(And do you plan on ever reading it?)
A. The Catcher in the Rye by J.D. Salinger
Last year I read To Kill A Mockingbird by Harper Lee for the first time. I know! I was never required to read it in middle or high school, but it was one I always wanted to read. For one reason or another I just never got around to it. Same with the *list below. Although I majored in English and read many classics, we (obviously) didn’t cover every work by every author.
After I graduated, I gravitated to the authors I enjoyed studying such as Dickens and Forster, and later Tolkien, but that was it. As a teacher my focus shifted toward children’s literature as I searched for authors I could introduce to my students. One of my goals was to inspire a love of reading in them which I hoped they would carry with them. I read them James and the Giant Peach (Roald Dahl), The Secret Garden (Frances Hodgson Burnett), Mr. Popper’s Penguins (Richard and Florence Atwater), Ramona Quimby (Beverly Cleary), Chocolate Fever (Robert Kimmel Smith) among others.
When I had children of my own, again, I read to them in the hope that they would become readers as they grew older. Now that they've passed the infant/toddler ages, the last few years have been wonderful as I’ve turned back to reading for my own pleasure. So many books and so little time. As a writer I try to read as much in my genre as possible, but not exclusively. It’s important for me to read in different categories and across genre lines. And I’ve realized that there are many classics that I’ve never read and feel that I should read.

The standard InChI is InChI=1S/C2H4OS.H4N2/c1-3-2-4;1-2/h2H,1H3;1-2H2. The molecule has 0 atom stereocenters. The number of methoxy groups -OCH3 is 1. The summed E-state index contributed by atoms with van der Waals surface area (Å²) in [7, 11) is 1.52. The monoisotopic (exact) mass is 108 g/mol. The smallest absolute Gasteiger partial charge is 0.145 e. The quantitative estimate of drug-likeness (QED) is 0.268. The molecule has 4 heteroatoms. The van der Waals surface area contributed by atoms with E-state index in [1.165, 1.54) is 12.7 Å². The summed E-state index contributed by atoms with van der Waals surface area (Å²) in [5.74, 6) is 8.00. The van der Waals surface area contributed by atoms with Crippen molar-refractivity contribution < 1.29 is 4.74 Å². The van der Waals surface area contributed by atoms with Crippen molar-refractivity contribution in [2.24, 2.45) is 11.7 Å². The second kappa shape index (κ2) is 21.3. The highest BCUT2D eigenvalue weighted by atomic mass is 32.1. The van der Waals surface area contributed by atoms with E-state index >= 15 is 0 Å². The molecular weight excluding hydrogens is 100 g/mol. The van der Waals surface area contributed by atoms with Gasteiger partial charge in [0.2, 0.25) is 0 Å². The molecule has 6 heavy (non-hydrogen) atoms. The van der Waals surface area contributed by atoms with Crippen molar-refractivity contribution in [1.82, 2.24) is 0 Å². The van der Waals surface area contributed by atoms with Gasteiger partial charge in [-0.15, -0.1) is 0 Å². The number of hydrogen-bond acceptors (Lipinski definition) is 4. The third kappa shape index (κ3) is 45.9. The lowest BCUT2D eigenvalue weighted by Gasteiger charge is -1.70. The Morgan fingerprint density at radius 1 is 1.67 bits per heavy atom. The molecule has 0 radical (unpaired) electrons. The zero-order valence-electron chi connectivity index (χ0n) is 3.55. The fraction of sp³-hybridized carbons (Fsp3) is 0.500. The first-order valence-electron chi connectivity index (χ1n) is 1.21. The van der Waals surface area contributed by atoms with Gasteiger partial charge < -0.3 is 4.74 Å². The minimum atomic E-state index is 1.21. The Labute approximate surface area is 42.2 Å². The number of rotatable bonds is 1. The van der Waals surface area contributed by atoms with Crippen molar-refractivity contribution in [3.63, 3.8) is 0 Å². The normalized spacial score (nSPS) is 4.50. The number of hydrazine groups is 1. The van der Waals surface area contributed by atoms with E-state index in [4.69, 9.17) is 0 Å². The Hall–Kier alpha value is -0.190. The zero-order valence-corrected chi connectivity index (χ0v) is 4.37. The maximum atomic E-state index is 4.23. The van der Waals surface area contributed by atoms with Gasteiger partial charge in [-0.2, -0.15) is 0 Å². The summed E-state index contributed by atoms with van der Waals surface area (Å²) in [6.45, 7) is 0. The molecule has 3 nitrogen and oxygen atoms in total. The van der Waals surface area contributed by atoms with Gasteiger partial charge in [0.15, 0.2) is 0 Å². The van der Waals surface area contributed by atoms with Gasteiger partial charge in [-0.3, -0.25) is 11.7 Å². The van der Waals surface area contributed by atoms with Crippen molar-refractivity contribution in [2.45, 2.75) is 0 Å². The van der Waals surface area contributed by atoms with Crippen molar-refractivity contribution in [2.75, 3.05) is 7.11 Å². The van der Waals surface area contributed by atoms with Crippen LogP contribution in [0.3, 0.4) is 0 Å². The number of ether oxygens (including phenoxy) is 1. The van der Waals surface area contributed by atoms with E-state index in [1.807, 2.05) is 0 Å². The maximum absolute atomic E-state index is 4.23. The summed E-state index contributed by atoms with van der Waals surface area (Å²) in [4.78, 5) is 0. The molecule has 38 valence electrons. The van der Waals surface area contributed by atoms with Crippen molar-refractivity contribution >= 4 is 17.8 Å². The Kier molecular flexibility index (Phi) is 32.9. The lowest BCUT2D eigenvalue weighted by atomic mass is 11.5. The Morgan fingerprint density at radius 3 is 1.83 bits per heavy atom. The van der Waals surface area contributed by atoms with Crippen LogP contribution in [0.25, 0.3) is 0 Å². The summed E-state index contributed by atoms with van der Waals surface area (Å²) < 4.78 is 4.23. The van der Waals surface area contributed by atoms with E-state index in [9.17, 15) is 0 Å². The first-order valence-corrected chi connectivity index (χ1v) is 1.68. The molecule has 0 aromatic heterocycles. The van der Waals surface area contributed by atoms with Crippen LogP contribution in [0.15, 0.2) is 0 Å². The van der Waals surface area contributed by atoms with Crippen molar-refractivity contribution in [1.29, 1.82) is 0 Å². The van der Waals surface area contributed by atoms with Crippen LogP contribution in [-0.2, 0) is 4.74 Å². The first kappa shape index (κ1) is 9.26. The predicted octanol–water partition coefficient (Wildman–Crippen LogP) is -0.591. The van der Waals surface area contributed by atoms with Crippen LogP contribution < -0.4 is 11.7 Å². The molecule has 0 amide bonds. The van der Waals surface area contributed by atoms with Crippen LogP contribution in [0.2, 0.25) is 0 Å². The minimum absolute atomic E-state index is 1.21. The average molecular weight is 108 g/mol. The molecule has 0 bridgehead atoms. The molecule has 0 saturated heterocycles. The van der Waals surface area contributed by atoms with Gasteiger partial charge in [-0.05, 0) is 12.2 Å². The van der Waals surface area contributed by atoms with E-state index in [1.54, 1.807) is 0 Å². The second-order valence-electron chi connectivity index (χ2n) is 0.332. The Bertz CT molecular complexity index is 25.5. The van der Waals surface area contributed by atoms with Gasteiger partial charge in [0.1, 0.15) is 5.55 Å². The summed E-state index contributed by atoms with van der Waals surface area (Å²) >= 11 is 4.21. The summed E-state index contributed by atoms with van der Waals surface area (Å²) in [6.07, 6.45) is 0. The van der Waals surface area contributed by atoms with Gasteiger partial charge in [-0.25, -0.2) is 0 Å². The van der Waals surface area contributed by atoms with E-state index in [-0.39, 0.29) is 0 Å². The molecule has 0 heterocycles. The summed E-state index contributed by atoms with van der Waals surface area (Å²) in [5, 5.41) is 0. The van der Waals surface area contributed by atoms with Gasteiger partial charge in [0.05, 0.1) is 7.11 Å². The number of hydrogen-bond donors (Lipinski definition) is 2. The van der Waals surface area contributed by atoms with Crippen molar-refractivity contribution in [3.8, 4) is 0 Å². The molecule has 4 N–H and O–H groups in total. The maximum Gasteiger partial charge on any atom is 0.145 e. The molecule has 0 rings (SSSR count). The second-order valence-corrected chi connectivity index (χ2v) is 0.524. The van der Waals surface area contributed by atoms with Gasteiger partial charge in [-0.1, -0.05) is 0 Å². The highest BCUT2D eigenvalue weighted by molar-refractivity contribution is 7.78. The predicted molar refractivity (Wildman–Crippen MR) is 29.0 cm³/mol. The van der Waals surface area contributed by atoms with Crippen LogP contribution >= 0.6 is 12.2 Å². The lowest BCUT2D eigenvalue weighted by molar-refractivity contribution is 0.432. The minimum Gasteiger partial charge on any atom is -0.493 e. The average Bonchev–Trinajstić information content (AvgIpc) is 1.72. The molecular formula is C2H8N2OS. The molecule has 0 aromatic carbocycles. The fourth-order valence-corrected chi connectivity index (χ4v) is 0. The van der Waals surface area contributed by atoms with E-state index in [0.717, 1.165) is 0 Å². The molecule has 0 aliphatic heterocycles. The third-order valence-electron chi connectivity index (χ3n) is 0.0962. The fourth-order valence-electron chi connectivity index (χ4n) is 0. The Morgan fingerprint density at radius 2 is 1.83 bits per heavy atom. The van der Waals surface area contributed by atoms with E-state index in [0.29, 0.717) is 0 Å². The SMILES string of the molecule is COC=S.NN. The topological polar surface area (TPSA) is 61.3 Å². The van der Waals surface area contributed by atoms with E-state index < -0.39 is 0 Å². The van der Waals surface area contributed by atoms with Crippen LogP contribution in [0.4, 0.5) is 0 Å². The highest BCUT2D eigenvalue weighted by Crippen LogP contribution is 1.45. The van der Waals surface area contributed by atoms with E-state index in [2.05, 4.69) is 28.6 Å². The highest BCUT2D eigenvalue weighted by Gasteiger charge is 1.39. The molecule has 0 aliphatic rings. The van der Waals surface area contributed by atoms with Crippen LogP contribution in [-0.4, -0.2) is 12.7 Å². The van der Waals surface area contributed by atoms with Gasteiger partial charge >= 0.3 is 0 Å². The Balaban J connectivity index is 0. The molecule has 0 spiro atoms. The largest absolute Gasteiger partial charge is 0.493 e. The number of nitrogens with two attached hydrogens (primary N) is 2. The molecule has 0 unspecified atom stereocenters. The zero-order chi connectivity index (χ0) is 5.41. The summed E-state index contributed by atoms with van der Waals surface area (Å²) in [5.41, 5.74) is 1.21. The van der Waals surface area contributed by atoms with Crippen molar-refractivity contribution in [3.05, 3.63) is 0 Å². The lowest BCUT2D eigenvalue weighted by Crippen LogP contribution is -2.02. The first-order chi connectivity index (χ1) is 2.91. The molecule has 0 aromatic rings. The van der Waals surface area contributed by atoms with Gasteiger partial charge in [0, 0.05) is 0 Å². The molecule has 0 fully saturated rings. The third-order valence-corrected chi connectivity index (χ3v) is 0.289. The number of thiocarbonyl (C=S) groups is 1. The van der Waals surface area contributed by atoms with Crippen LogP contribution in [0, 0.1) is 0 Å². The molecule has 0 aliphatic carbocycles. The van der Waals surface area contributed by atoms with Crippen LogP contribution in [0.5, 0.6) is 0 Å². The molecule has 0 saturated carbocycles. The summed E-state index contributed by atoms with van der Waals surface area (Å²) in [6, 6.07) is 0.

But why? Where does the guilt come from? I claim to love literature so much that I sought a degree in it, but have neglected to read and study certain novels that “everyone” else has read. If I’m so well-read, why haven’t I chosen to seek out the classics that I didn’t read as a student? And if I’m a writer, shouldn’t I read from the masters – the ones who have stood the test of time? This last question is one that haunts me every so often, and so I try to make a point of choosing a couple of these novels a year. Since I have summers off and more time to read, I try to mix up my reading material: more MG and YA, adult fiction, and classics.
As I mentioned above, last year I read To Kill A Mockingbird. Loved it so much that it’s now one of my top 10 favorite reads. Two years ago I read The Handmaid’s Tale (Margaret Atwood), a powerful dystopian from the 80s that floored me. Three years before, Pride and Prejudice by Jane Austen – another classic, never read before, that I ended up loving.
*Here’s the short list of books I’m embarrassed to say I’ve never read. My plan is to cross off at least a couple this summer.
The Catcher in the Rye – J.D. Salinger
The Great Gastsby – F. Scott Fitzgerald
Moby Dick – Herman Melville
Frankenstein – Mary Shelly
Don Quixote – Miguel de Cervantes
Catch-22 – Joseph Heller
Ethan Frome – Edith Wharton
The Grapes of Wrath – John Steinbeck
Jane Eyre – Charlotte Bronte
Middlemarch - George Eliot
Okay. I could add more but my face is properly beet red at the moment.
Is there a book(s) that you're embarrassed to admit you've never read? Do you plan to read it?
Don't worry. I won't judge. Feel free to leave a pseudonym if you don't want to leave you're real name. *wink*